fbpx Biennale Arte 2022 | Georgiana Houghton
La Biennale di Venezia

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Georgiana Houghton

1814, Spain – 1884, UK


  • TUE - SUN
    23/04 > 25/09
    11 AM - 7 PM

    27/09 > 27/11
    10 AM - 6 PM
     
  • Central Pavilion
  • Admission with ticket

Georgiana Houghton spent most of her life in Victorian-era London, a period which saw the rise in a host of beliefs in supernatural forces and energies. Spiritualism, which elaborated a method of communicating with the dead through mediums, was popularised in England in the 1850s, where it quicky saturated literary and artistic culture. For Houghton, Spiritualism enabled a closer relationship to God, even if her religious approach was not necessarily orthodox. Throughout the 1860s and 1870s, she translated that religious ferocity into her “spirit drawings,” a multifaceted series of abstract works on paper. In October of 1865, Houghton claimed to come into contact with spiritual guides inhabiting a realm beyond the physical world. She documented the instructions she received during these encounters in distinctive automatic pencil drawings and abstract watercolours. In The Flower of William Stringer (1866), a knot  of spiralling and straight lines flow in red, sepia, and blue waves. The Spiritual Crown of Annie Mary Howitt Watts (1867) is made of rhythmically layered curls of white, cranberry, and orange. Houghton’s aim, as she wrote in her 1881 autobiography, was “to show. . . the Light now poured upon mankind by the restored power of communion with the unseen.”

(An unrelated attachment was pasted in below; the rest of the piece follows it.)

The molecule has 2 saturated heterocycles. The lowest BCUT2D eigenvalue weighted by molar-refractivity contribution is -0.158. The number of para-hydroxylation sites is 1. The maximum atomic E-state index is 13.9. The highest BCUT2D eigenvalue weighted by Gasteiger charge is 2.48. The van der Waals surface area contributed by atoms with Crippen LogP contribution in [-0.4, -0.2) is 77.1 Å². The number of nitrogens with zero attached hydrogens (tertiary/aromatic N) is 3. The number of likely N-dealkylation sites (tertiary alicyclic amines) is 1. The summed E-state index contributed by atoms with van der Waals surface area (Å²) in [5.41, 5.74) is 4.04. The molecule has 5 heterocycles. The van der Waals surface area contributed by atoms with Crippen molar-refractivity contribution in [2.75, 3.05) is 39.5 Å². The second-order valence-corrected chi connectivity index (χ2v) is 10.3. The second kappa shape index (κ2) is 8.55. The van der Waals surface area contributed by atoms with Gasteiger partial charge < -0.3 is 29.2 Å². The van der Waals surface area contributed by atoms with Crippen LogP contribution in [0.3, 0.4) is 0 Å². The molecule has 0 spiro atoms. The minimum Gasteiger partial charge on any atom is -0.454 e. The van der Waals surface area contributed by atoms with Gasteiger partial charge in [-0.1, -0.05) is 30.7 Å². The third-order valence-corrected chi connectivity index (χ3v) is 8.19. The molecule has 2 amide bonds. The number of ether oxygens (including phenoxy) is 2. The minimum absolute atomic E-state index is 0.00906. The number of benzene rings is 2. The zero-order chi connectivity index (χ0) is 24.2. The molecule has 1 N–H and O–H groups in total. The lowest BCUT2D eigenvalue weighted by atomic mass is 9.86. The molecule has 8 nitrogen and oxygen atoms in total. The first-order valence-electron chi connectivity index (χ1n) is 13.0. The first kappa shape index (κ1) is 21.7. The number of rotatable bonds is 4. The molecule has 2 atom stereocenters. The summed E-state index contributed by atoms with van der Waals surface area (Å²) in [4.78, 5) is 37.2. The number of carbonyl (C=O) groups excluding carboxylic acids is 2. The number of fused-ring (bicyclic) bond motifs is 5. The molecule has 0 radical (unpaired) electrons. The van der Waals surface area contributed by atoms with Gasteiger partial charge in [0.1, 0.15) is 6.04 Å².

Madeline Weisburg

Central Pavilion
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Biennale Arte
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